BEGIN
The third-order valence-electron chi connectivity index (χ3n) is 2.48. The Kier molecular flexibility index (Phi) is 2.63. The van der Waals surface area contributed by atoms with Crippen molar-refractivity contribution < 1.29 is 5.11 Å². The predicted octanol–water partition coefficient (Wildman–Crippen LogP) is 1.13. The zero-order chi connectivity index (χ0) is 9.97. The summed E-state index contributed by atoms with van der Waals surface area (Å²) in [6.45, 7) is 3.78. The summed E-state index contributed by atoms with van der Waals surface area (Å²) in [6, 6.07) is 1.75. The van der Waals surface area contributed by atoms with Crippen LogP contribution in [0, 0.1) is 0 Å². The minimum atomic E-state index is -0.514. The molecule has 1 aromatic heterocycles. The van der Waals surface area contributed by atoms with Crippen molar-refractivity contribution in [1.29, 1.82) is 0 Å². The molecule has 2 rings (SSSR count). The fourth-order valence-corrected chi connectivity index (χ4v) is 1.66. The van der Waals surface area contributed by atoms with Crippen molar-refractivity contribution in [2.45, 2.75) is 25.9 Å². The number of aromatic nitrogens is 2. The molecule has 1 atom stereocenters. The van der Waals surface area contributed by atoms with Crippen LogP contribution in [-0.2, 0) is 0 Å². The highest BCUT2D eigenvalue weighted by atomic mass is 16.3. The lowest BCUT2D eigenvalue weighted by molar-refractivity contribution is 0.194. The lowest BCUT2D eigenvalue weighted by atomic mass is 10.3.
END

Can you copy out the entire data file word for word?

The third-order valence-electron chi connectivity index (χ3n) is 2.48. The Kier molecular flexibility index (Phi) is 2.63. The van der Waals surface area contributed by atoms with Crippen molar-refractivity contribution < 1.29 is 5.11 Å². The predicted octanol–water partition coefficient (Wildman–Crippen LogP) is 1.13. The zero-order chi connectivity index (χ0) is 9.97. The summed E-state index contributed by atoms with van der Waals surface area (Å²) in [6.45, 7) is 3.78. The summed E-state index contributed by atoms with van der Waals surface area (Å²) in [6, 6.07) is 1.75. The van der Waals surface area contributed by atoms with Crippen LogP contribution in [0, 0.1) is 0 Å². The minimum atomic E-state index is -0.514. The molecule has 1 aromatic heterocycles. The van der Waals surface area contributed by atoms with Crippen molar-refractivity contribution in [1.29, 1.82) is 0 Å². The molecule has 2 rings (SSSR count). The fourth-order valence-corrected chi connectivity index (χ4v) is 1.66. The van der Waals surface area contributed by atoms with Crippen molar-refractivity contribution in [2.45, 2.75) is 25.9 Å². The number of aromatic nitrogens is 2. The molecule has 1 atom stereocenters. The van der Waals surface area contributed by atoms with Crippen LogP contribution in [-0.2, 0) is 0 Å². The highest BCUT2D eigenvalue weighted by atomic mass is 16.3. The lowest BCUT2D eigenvalue weighted by molar-refractivity contribution is 0.194. The lowest BCUT2D eigenvalue weighted by atomic mass is 10.3.